Sunday, November 18, 2012

Another Thought on Beethoven and Coltrane

Guitarist Etan Haziza has shared with me the following video, in which pianist Brad Mehldau suggests some parallels between Charlie Parker and Mozart, and between John Coltrane and Beethoven (4:05ff.). (Mehldau has also written some interesting essays at his website under the heading, "Creativity in Beethoven and Coltrane.")

It is sometimes pointed out that the history of jazz mirrors that of European art music, only in microcosm, and so these kinds of comparisons are irresistible. I have occasionally thought that an additional parallel between Coltrane and Beethoven has to do with the unexpected importation of voices into typically instrumental forms. 

Coltrane's non-normative introduction of the voice into the ostensibly instrumental format of A Love Supreme (both through actual singing on "Acknowledgment" as well as the text-based melody of "Psalm," as Lewis Porter argues) at least superficially resembles Beethoven's revolutionary use of vocal soloists and choir in the final movement of his 9th Symphony. Coltrane would revisit this unusual addition of voices with the recitation on "Om" and his wordless singing in live performances like "Leo" from Temple University.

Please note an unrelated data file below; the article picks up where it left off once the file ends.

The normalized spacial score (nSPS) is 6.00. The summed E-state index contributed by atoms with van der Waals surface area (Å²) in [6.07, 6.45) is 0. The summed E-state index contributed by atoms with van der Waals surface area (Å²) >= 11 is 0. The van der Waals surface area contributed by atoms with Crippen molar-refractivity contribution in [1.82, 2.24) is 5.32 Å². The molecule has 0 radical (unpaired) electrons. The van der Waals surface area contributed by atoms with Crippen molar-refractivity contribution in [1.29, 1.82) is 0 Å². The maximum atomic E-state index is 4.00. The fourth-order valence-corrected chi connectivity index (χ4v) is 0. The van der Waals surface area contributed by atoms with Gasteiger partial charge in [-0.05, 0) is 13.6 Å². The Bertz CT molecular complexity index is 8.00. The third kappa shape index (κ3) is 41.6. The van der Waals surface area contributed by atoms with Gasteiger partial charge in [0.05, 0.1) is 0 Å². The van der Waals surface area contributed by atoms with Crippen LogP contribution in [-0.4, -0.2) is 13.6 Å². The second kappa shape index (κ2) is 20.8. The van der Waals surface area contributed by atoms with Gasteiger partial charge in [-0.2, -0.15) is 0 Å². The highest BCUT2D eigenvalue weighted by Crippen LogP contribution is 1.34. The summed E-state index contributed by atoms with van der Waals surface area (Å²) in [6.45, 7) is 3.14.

This comparison is not entirely precise, of course. 

Although Beethoven's use of voices in a symphonic setting was not wholly without precursors, its impact was as if it had been. This was not the case with Coltrane's A Love Supreme, since instrumental jazz groups had already used vocalizations and singing in a number of different ways. Just one example is "Original Faubus Fables" from Charles Mingus Presents Charles Mingus, recorded in 1960, with its satirical lyrics. More importantly, the traditional instrumentation requirements for jazz are obviously not as strict as those for classical-era forms: "vocal jazz" is ubiquitous throughout the history, whereas the symphony in the early 19th century was unmistakably an instrumental form. 

Nonetheless, someone listening to a jazz quartet led by a saxophonist generally does not expect to hear singing or chanting. Furthermore, both A Love Supreme and the 9th Symphony represent career-culminating works, both are perhaps the most popular and influential works of their respective authors, etc. 

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